Those with apnea should be evaluated at a specialized sleep center where they can have their brain waves, heartbeat and breathing monitored while they sleep. Mild sleep apnea frequently can be overcome through weight loss or by preventing the person from sleeping on his or her back. Other people may need special devices or surgery to correct the obstruction. People with sleep apnea should never take sedatives or sleeping pills, which can prevent them from awakening enough to breathe.
Restless Legs Syndrome
Restless legs syndrome (RLS) is a disorder that causes unpleasant tingling sensations in the legs and feet and an urge to move them for relief. This sleep disorder affects 12 million people and is especially common among older people. In some cases, it may be linked to other conditions such as anemia, pregnancy, or diabetes. RLS can usually be relieved by drugs that help eliminate the symptoms.
People with narcolepsy have frequent “sleep attacks” at various times of the day, even if they have had a normal amount of night-time sleep. These attacks last from several seconds to more than 30 minutes. Once narcolepsy is diagnosed, any number of drugs can help control the symptoms and prevent the embarrassing and dangerous effects of falling asleep at improper times. Naps at certain times of the day also may reduce the excessive daytime sleepiness.
Sleepwalking is more common in children than in adolescents and adults, and boys are more likely to sleepwalk than girls. If a child begins to sleepwalk by the age of 9, it often lasts into adulthood. For most, episodes of sleepwalking occur infrequently and are not harmful. In severe cases, the episodes occur almost nightly and are associated with physical danger. Aside from taking normal precautions such as keeping windows and doors locked to prevent injury, anti-anxiety drugs seem to help reduce the episodes in most cases.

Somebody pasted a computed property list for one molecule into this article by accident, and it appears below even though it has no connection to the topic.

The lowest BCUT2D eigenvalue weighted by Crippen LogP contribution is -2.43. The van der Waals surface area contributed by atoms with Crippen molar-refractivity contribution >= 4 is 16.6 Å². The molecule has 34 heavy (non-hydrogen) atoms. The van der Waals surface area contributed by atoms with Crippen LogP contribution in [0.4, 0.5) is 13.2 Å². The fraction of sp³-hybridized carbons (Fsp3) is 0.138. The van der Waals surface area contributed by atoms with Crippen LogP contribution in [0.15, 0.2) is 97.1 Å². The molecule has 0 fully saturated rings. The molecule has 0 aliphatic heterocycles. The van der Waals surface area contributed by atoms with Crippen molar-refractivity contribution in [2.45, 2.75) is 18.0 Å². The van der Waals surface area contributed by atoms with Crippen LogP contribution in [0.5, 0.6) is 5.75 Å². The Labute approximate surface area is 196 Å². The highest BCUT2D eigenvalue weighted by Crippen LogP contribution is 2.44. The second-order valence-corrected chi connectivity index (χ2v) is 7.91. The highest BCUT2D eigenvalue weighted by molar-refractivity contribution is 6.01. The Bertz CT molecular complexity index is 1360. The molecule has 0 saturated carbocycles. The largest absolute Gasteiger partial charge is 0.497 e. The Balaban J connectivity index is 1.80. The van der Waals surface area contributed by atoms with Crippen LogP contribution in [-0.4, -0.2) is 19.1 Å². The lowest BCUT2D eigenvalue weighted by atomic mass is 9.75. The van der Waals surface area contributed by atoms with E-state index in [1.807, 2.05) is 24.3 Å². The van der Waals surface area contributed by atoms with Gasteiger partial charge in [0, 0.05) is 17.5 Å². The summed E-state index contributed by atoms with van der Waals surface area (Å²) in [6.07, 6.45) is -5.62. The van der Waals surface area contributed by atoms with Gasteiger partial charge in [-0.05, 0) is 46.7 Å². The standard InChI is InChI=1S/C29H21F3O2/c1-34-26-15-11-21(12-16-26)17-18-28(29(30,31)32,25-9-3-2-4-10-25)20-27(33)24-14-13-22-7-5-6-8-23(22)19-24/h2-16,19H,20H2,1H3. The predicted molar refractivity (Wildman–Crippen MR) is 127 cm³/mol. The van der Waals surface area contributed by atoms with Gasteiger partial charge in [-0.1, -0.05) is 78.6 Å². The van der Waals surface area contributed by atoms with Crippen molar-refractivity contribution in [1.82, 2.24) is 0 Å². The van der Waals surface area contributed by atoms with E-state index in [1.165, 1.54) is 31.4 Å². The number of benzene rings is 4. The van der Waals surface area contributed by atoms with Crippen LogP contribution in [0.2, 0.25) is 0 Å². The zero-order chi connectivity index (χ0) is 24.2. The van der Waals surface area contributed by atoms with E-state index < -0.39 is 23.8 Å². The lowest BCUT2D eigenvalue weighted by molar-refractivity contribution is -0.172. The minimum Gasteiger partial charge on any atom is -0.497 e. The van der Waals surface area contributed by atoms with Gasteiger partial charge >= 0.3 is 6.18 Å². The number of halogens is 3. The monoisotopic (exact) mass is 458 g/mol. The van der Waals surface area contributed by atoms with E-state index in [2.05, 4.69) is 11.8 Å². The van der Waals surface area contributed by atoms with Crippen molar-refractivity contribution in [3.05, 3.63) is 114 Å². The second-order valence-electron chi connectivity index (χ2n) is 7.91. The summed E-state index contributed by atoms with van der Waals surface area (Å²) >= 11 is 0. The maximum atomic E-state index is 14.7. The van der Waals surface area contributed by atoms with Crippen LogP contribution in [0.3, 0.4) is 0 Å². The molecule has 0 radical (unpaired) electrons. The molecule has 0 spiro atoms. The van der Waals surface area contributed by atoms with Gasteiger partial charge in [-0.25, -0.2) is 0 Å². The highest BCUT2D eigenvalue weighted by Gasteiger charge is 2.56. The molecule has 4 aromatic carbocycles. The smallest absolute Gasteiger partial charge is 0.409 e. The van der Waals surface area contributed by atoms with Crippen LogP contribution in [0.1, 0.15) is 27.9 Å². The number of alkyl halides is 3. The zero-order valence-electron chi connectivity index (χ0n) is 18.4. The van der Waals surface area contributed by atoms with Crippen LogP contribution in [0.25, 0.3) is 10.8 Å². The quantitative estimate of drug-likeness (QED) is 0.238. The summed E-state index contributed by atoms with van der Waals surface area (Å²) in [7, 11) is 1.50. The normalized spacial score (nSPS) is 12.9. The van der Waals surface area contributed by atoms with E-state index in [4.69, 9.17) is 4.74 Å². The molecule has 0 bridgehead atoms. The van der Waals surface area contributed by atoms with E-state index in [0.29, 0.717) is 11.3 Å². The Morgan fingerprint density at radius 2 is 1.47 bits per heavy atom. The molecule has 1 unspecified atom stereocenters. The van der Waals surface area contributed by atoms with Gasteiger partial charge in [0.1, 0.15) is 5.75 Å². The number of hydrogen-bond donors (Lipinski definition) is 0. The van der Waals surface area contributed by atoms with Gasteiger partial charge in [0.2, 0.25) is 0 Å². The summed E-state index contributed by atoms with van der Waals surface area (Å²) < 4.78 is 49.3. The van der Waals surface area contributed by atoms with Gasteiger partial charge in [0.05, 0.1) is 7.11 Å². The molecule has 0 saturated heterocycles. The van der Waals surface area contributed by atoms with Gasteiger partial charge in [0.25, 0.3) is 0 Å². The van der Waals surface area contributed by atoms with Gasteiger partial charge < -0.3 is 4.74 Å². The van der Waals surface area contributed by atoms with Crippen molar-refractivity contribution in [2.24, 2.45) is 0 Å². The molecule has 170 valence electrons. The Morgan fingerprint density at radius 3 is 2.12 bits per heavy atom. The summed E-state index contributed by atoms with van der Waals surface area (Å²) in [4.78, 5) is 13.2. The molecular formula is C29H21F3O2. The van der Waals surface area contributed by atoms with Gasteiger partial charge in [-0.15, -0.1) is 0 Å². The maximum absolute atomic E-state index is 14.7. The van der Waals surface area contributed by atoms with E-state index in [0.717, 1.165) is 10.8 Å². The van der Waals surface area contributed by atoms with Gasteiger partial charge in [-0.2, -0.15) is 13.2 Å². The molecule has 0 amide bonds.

See a doctor if your or your child’s sleeping problem continues. If you have trouble falling asleep night after night, or if you always feel tired the next day, then you may have a sleep disorder and should see a physician. Your primary care physician may be able to help you; if not, you can probably find a sleep specialist at a major hospital near you. Most sleep disorders can be treated effectively, so you can finally get that good night’s sleep you need.
Tips for a Good Night’s Sleep
- Set a schedule. Go to bed at a set time each night and get up at the same time each morning.
- Exercise. Try to exercise 20 to 30 minutes a day. But don’t exercise at least two hours before bed. It may interfere with sleep.
- Avoid caffeine, nicotine, and alcohol. Avoid caffeinated products such as coffee, chocolate, soft drinks, non-herbal teas, diet drugs, and some pain relievers, which act as stimulants. Nicotine and alcohol usage cause lighter sleep.
- Relax before bed. A warm bath, reading, or another relaxing routine right before bed can make it easier to fall sleep.
- Sleep until sunlight. If possible, wake up with the sun, or use very bright lights in the morning. Sunlight helps the body’s internal biological clock reset itself each day.
- Don’t lie in bed awake. If you can’t get to sleep, don’t just lie in bed. Do something else, like reading, watching television, or listening to music, until you feel tired.
- Control your room temperature. Maintain a comfortable temperature in the bedroom.
- See a doctor if your sleeping problem continues. Your primary care physician may be able to help you; if not, you can probably find a sleep specialist at a major hospital near you.